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June 10, 2016updated 21 Oct 2016 4:43pm

Intrusion detection system

Can you tell if an attack is in progress

By Sam

There is a vogue in cybersecurity that says one should accept that the perimeter is no longer the impermeable castle wall and that users should accept that you can’t keep the bad guys out.

That would make intrusion detection systems even more important.

In the old days a malware attack would breach the perimeter and immediately set about trying to spread a virus or search for data and try to steal it.

Today there is much emphasis on bad actors who place sleeping malware onto systems which will simply rest there until activated by some trigger or some action.

PaloAlto networks describes an intrusnion detection system thus: An Intrusion Detection System (IDS) is a network security technology originally built for detecting vulnerability exploits against a target application or computer.

Some intrusion detection systems look for signatures. Other explore patterns against libraries of activity. Host detection systems can take an image of an entire system.

A recent study from Tripwire evaluated the confidence of IT professionals regarding the efficacy of seven key security controls, which must be in place to quickly detect a cyber attack in progress. Study respondents included 763 IT professionals from various industries, including 134 participants from financial services.

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According to the Identity Theft Resource Center’s 2015 Breach List report, the number of data breaches within the banking, credit and financial sectors nearly doubled between 2014 and 2015. Despite this increase, the majority of IT professionals in financial services displayed high levels of confidence in their ability to detect a data breach, even though they were unsure how long it would take for their security tools to discover key indicators of compromise. While sixty percent of financial respondents either did not know or only had a general idea of how long it would take to isolate or remove an unauthorized device from their organizations’ networks, eighty-seven believed they could perform this task within minutes or hours.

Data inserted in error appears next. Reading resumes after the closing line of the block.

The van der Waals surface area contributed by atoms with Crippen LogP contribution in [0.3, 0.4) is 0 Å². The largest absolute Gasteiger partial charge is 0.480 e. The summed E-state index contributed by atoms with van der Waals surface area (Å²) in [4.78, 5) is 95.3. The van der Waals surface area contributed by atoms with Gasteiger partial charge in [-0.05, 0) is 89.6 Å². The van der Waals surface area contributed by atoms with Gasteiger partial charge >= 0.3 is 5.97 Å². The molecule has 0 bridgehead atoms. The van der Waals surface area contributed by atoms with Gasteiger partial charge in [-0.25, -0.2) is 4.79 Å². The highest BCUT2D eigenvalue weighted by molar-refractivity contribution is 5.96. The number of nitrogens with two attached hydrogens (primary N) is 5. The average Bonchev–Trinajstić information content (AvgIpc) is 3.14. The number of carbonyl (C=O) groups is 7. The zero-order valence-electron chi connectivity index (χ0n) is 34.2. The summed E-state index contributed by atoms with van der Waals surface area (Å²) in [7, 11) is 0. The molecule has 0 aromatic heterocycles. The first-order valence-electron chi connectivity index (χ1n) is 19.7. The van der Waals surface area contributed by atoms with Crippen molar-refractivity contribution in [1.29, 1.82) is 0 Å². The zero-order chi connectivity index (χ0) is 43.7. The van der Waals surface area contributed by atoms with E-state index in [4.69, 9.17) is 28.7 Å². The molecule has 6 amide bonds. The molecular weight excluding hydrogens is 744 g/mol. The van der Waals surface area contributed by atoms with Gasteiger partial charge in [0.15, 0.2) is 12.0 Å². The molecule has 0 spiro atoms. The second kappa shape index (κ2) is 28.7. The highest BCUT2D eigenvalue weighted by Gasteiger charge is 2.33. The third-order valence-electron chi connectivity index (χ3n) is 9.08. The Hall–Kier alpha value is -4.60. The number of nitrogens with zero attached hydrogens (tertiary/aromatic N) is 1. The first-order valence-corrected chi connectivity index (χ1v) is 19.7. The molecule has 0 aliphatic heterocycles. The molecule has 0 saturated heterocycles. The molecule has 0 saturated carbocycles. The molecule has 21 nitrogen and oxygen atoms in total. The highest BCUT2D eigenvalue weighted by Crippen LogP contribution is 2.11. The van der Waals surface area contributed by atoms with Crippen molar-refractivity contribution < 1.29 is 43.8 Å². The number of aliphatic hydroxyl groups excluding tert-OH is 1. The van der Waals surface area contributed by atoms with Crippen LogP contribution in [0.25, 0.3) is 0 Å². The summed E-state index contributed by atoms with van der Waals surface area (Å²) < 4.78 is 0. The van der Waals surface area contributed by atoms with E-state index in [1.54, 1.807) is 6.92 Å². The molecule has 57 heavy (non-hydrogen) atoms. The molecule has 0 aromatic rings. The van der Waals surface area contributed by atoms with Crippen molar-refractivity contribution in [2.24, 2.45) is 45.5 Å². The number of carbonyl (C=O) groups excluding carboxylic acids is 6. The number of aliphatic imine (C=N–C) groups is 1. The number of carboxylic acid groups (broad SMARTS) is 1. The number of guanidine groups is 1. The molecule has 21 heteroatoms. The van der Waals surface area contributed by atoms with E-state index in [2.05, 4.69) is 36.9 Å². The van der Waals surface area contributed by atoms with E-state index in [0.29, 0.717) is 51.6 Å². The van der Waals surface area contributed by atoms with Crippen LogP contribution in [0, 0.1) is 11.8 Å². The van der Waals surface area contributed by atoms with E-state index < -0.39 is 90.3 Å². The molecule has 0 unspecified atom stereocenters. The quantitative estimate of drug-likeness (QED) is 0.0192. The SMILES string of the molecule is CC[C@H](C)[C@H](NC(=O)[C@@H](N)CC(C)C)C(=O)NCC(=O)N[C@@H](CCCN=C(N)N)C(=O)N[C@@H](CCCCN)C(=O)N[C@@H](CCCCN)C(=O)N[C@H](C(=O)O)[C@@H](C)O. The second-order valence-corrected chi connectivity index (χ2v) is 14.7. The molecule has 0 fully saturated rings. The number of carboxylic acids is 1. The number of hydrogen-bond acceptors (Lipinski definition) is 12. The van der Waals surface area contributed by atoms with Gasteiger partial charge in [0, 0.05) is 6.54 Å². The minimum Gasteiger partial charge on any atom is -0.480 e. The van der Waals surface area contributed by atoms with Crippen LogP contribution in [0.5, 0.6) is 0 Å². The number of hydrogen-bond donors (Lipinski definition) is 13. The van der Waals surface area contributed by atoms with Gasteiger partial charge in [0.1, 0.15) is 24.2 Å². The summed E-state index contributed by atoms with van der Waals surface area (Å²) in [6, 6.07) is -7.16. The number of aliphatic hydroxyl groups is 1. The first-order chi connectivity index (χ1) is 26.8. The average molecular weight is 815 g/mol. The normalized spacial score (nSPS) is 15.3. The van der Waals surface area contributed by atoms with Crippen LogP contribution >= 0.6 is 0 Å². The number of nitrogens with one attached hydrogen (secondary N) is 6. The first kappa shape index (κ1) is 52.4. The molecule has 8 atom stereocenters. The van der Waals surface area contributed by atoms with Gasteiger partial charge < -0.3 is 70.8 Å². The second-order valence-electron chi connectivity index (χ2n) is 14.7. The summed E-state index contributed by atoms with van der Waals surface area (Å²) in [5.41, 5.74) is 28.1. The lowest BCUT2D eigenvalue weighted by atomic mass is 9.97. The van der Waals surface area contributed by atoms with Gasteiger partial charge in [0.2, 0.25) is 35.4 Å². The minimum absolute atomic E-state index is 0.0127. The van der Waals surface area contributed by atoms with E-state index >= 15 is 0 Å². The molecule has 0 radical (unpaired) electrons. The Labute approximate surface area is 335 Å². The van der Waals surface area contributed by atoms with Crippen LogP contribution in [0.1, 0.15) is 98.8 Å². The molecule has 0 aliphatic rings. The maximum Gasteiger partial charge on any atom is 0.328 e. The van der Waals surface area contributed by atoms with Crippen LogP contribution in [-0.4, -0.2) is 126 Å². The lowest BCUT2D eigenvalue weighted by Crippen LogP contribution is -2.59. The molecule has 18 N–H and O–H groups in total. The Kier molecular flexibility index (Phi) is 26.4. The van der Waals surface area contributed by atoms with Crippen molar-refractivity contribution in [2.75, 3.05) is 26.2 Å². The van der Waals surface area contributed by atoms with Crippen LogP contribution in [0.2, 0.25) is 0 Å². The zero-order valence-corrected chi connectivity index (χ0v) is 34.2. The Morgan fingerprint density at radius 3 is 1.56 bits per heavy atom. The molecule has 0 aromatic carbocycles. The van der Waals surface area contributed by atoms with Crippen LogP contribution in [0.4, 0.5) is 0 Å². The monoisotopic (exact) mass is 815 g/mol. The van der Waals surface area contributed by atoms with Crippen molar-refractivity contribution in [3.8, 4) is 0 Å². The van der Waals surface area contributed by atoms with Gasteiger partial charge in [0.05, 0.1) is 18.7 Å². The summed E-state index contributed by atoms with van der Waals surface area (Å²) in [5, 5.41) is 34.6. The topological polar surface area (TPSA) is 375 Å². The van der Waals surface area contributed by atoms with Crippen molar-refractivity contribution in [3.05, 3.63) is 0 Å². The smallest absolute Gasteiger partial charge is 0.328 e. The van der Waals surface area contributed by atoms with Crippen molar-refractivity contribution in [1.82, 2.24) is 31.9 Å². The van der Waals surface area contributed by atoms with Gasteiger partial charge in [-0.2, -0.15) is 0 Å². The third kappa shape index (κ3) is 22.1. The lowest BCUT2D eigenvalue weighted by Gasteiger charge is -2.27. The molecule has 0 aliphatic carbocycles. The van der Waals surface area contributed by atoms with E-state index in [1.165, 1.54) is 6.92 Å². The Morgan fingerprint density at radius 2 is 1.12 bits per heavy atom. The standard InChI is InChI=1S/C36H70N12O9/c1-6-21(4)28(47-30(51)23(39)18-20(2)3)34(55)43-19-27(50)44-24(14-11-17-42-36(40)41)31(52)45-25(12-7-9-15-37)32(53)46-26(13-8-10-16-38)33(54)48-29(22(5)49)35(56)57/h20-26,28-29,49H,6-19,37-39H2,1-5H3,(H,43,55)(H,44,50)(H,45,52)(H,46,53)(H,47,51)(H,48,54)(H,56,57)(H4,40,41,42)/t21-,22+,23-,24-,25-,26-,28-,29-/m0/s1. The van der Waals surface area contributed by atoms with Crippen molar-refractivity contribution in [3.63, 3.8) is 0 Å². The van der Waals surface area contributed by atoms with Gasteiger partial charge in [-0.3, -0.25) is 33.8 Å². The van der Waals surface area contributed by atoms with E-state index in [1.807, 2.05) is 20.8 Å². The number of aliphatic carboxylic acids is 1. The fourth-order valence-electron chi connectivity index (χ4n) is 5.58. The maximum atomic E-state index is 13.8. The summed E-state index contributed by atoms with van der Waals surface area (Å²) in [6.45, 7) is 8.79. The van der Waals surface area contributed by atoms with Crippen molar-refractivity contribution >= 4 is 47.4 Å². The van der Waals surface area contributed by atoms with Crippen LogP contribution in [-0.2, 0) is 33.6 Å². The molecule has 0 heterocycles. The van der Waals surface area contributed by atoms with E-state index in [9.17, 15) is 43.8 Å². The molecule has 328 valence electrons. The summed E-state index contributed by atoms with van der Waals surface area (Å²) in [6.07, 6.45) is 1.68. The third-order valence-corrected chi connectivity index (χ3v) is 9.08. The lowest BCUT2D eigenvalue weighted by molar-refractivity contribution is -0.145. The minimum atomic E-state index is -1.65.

Additional financial services findings include:

– Only thirty-seven percent said their automated tools were able to identify locations, department and other critical details of network devices with unauthorized configuration changes.

– Eighty-two percent believe they could detect configuration changes to a network device on their organizations’ networks within minutes or hours. However, fifty-nine percent acknowledged they did not know exactly how long it would take to do this.

– Ninety-two percent believe vulnerability scanning systems would generate an alert within minutes or hours if an unauthorized device was discovered on their network. However, seventy-seven percent say they automatically discover eighty percent or less of the devices on their networks.

– Twenty-nine percent do not detect all attempts to access files or network-accessible file shares without the appropriate privileges.

– Forty percent said less than eighty percent of patches are successfully fixed in a typical patch cycle.

"Compliance and security are not the same thing," said Tim Erlin, director of IT security and risk strategy for Tripwire. "While many of these best practices are mandated by compliance standards, they are often implemented in a ‘check-the-box’ fashion. Addressing compliance alone may keep the auditor at bay, but it can also leave gaps that can allow criminals to gain a foothold in an organization."

Tripwire’s study is based on seven key security controls required by a wide variety of compliance regulations, including PCI DSS, SOX, NERC CIP, MAS TRM, NIST 800-53, CIS 20 Critical Controls and IRS 1075. These controls also align with the United States Computer Emergency Readiness Team (US-CERT) recommendations and international security guidance such as the Australian Signals Directorate’s Strategies to Mitigate Targeted Cyber Intrusions.

The recommendations and guidance include:

– Accurate hardware inventory
– Accurate software inventory
– Continuous configuration management and hardening
– Comprehensive vulnerability management
– Patch management
– Log management
– Identity and access management

A good intrusion detection system should alert an administrator immediately a breach is made.
And it should be able to scale. Companies such as HP and IBM report that they are attacked literally millions of times each day.

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